– The episode opens with Canadian rock band The Stampeders’ “Sweet City Woman” playing, which was released in May of 1971. The Dave Clark Five released a cover version that year as the Stampeders single failed to gain success on the UK charts.
– The shot of the news stand has a few noteworthy magazines, like Time Magazine from August 20, 1973, which has Nixon on the cover and a story about the fallout from Watergate. There’s also a Mad Magazine No. 160 from July of 1973, including the TV spoof “Cannonball” and Going Thy Way” and “Going Way Out,” movie spoofs with Bing Crosby. Another gem is a Superman No. 266 from Aug. ‘73, where Superman faces off against the Abominable Snowman. We also have a Playboy from August 1973 that young Jimmy is fond of, featuring Phyllis Coleman on the cover and an interview with American journalist and author David Halberstam inside. Lastly, there’s a National Lampoon from the same year and month featuring the cover “Strange Beliefs,” by Frank Frazetta.
– Jimmy’s Dad’s store features a ton of vintage advertisements. There’s one for Jay’s Potato Chips, a family-owned chip manufacturer that was founded out of Chicago in 1927 but is now a subsidiary of Snyder’s of Hanover. Jays Foods has 23 percent share of the potato chip market in Illinois, Indiana, Wisconsin, Missouri, Minnesota and Iowa. You can also spot an ad for Tab, a diet soft drink introduced in 1963.
– On the shelves of the store you can see Kroger’s P$$t Brand of food, an error since Kroger didn’t unleash the line until 2015.
– For sale in the store, eagle eyed viewers can see a Chicago Cubs pennant. The same pennant can be spotted in Pryce’s home while it is being looked at by the police in Season 2, Episode 2, “The Cobbler.”
– The conman is played by Stephen Snedden, known for playing Jimmy Bond on The Lone Gunmen and The X-Files, two of creator Vince Gilligan’s former projects. His fate in the X-Files universe after the episode “Jump the Shark” (Season 9, Episode 15) is unknown.
– While the conman is at the counter, the radio can be heard playing “Dancing in the Moonlight,” by King Harvest, released July 9, 1972. It was recently used in the trailer for the video game Marvel’s Guardians of the Galaxy: The Telltale Series. The song was covered in 2000 by English rock band Toploader.
– While with Mike, Jimmy references being hogtied by Tuco, while witnessing legs being broken. He’s referring to the events that took place in the episode “Mijo” (Season 1, Episode 2).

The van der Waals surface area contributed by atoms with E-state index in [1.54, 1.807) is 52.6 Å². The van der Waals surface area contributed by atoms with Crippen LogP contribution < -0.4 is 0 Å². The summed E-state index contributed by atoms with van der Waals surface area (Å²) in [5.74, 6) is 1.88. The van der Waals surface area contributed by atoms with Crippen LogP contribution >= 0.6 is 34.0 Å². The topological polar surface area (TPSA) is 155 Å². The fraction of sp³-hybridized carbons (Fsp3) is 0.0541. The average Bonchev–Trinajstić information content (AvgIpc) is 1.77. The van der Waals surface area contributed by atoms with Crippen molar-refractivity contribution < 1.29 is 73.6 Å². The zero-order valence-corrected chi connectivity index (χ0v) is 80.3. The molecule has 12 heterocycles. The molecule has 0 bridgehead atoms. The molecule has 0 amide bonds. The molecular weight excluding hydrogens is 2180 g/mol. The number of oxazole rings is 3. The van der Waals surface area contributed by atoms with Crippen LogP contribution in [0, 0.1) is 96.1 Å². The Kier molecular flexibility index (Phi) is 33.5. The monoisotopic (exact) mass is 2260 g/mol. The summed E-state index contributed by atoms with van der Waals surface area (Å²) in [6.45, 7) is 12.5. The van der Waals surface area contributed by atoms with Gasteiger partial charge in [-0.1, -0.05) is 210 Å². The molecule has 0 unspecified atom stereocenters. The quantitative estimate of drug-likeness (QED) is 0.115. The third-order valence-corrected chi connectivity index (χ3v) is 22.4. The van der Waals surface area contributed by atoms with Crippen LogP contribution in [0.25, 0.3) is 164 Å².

– This episode marks the introduction of the future Saul Goodman’s flashy suits, inspired by an inflatable arm guy. The shirts are just shy of being the colors of the rainbow, except instead of indigo, one shirt is a lighter shade of violet, possibly to avoid the corporate color of Hamlin Hamlin and McGill, “Hamlindigo Blue,” a phrase that popped up in the episode “Hero” (Season 1, Episode 4), coined by Gilligan’s assistant, Jenn Carroll. During the montage, “Scorpio” by Dennis Coffey plays. The song was released in 1971 and has been sampled in several times in songs like Mark Ronson’s debut single “Ooh Wee,” Public Enemy’s “Night of the Living Baseheads,” LL Cool J’s “Jingling Baby,” and Young MC’s “Bust a Move.”
– CREDIT SEQUENCE UPDATE: Foot massager with a glass of whisky next to it at the nail salon
– Jimmy tells the Davis & Main office that every time a toilet is flushed you use a gallon of water. Actually, older toilets can use 3.5, 5, or even up to 7 gallons of water with each flush. Now Federal plumbing standards dictate that new toilets must only use up to 1.6 gallons per flush, or GPF. Now when you see GPF on a toilet, you’ll know what it means!
– Jimmy hits a can of Hansen’s Diet Tangerine Lime soda out of Erin’s hand. Hansen’s was founded in 1935. Besides their line of natural sodas and juices, the company also makes Monster Energy Drink and on January 5, 2012, the Hansen’s shareholders agreed to change the name of the company from Hansen’s Natural to Monster Beverage Corporation.
– On Kim’s resignation letter, her address is listed as 2334 Harper Dr. It’s a real street but appears to be a fake address. The HHM office is listed as 100 Constitution Ave. NE, which is another real street, fake address, but the real office that is used as the HHM office is actually at 100 Sun Ave. NE, the lobby of the Pan American building with the boardroom scenes being shot in the Sun Healthcare Group offices.
– Kim’s desktop has files for both of her big cases, Mesa Verde and Sandpiper, but no others.
– When Kim asks Jimmy if he’s going to play it straight, he looks long and hard at Marco’s ring, which he acquired in the episode “Marco” (Season 1, Episode 10).
– The relator, Stephanie Doswell, played by Jennifer Hasty, also appears in Breaking Bad Season 4, Episode 3, “Open House” in a home that Marie steals from. Hasty has also appeared in TV shows such as Bunheads and Selfie.